Legal Capacity and Supported Decision-Making
March 2023: Each time the Individualized Funding Coalition for Ontario holds a gathering, a meeting or makes a presentation, the topics of Supported Decision-Making and Guardianship come up. Concerns are raised about: 1/ the lack of supported decision making in Ontario, and 2/ the threat of Guardianship that seems to always be lingering. These things together, have caused a great deal of fear and anxiety among people, families and loved ones – especially among parents who are aging. These concerns came out again at the Now is the Time event, March 23, 2023 in conversations with people, families and others following the event. Thank you to all of the people, families and loved ones who openly shared their concerns and understanding of the issues. Your messages led to the preparation of this Action page. It is important to note, however, that the 2023 Budget announcement on March 28, 2023 led to some editing and adaptations to the information.
Support for Decisions: Learning to support people using different approaches and communication can ensure that people have a ‘say so’ over their life. Supported decision-making would provide a legal way to support a person with their decisions. This is important for someone who otherwise might not be seen has having capacity under current laws. It is an alternative to guardianship.
Guardianship removes a person’s human rights – the right to decide and make decisions about their life, to have a bank account in their name, and so much more. Guardianship is expensive, difficult and time consuming. It is not necessary if other approaches are in place to support decision-making. Believing myths about guardianship could put people at risk. For example: parents may think they automatically continue to be guardians once their family members turn 18; parents may believe having guardianship protects their family member; parents may not understand that guardianship does not pass on to another trusted person once the guardian dies even if it is written into a will. They may not understand that if they obtain guardianship, and deem their family member incapable, there is no going back. Once they die, their son or daughter is at risk for the public guardian and trustee to take over without another trusted family or friend to step in quickly.
Supported decision-making is in-line with Article 12 of the United Nations (UN) Convention on Person’s with Disabilities. Guardianship is not. The UN is clear that no person with a disability should have their rights removed, but rather they should receive legally recognized supportive approaches to assist them with their decisions.
Registered Disability Savings Plan (RDSP), Plan Holders and the December 31, 2023 deadline.
On December 31, 2023 the temporary provision for parents, spouses and common law partners to be plan holders of a person’s RDSP, was due to end. There would have been no avenue to access RDSP funds for folks whose capacity is in question under the law, unless someone obtained guardianship. Thankfully, that changed on March 28, 2023 with the announcement of the 2023 Federal Budget. The provision for parents, spouses and common law partners will be extended. The Budget also proposes expanding that to include adult siblings. Although this is welcome news for many, it still leaves out people who have no family whose capacity would come into question. These folks cannot open an RDSP in the first place. It leaves out people whose parents pass away, and there are no siblings.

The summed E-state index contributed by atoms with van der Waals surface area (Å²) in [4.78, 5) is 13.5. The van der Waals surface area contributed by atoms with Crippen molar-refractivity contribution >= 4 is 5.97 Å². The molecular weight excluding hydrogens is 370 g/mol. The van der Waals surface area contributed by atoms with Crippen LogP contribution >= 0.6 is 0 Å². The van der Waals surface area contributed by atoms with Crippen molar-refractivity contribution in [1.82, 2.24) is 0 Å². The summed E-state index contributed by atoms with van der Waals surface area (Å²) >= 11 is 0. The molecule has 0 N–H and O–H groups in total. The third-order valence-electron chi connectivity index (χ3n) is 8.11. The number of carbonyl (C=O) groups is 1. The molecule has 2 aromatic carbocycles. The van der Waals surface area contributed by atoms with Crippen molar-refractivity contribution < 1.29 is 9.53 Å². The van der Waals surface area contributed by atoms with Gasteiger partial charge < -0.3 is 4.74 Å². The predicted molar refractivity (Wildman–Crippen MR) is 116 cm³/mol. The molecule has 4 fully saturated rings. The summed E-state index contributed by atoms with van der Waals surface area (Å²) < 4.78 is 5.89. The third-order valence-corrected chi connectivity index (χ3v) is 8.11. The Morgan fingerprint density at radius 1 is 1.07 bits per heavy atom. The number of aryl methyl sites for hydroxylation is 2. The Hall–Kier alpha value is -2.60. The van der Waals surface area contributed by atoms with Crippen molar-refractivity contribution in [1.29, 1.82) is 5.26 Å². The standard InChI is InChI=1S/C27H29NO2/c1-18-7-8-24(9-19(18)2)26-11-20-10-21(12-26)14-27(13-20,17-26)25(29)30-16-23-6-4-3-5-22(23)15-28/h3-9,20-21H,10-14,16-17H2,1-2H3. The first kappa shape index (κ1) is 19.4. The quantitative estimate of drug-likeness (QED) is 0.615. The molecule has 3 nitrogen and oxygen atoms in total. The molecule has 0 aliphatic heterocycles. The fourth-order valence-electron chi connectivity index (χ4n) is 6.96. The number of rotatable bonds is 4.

The issues regarding qualified plan holders were identified and written about in 2009, by Jack Styan in an article called Guardian and the RDSP: Update. In the year 2012 the Federal government put temporary provisions in place to enable parents, spouses and common-law partners to be plan holders on behalf of the person (the beneficiary):
“The Budget announced the Government of Canada’s commitment to work with provinces and territories to develop standardized, streamlined processes that provinces and territories could adopt in order to facilitate and simplify the process of opening RDSPs for adult beneficiaries who lack contractual competence. In the interim, while these processes are being developed, the Government of Canada has temporarily expanded the definition of who may be the plan holder of an RDSP. Until the end of 2016, a beneficiary’s spouse, common-law partner or parent will be able to become the plan holder and open the RDSP on behalf of an adult beneficiary who might not be able to open a plan due to concerns about their ability to enter into a contract. These temporary rules are intended to afford provinces and territories sufficient time to develop long-term solutions to address RDSP legal representation issues. This interim measure came into effect as of June 29, 2012 when Bill C-38 received Royal Assent.” (Q & A on RDSP Changes, 2012)
These temporary provisions were extended with the Budget announcement of 2018 until December 31, 2023. As of March 28, 2023, the temporary provision for qualified plan holders was extended again until 2026.
The original intention of the federal government in 2012 was to work with the provinces and territories to ensure solutions/alternatives would be in place across the country. Today, in March of 2023, one territory and five provinces have legal approaches that allow for plan holders, under their laws, to open an RDSP (without the need for guardianship.) These are: Yukon, (a northern territory), British Columbia, Alberta, Saskatchewan, Manitoba and most recently, New Brunswick. The remaining provinces and territories do not have any legal means in place for alternatives to guardianship.
What this means for people living in Ontario? In Ontario today, there are many people who have no family, who cannot open an RDSP, when their capacity is in question. These people are unable to benefit from this long-term savings plan. For more than 15 years that has been the reality. While we expect it was never the intention of the federal government to discriminate against a cohort of people with disabilities in the Income Tax Act – in the end that was the result. Without legislation for a trusted legal representative outside of family in Ontario, people without family who cannot be their own plan holder under current laws, will continue to go without an RDSP.
Again, as we approach the year 2026, with no legal way for people who need alternative options to be supported with their decision-making, AND if there is no expanded/enhanced description for qualifying plan holders in the Income Tax Act – RDSPs will not be accessible to the people they were intended for. Aging parents and siblings will again live with anxiety about the future, as they have this past year. This means many people will not be able to get their RDSP money out (unless more temporary provisions are made beyond 2026.)
Education and lobbying in Ontario has not resulted in new legislation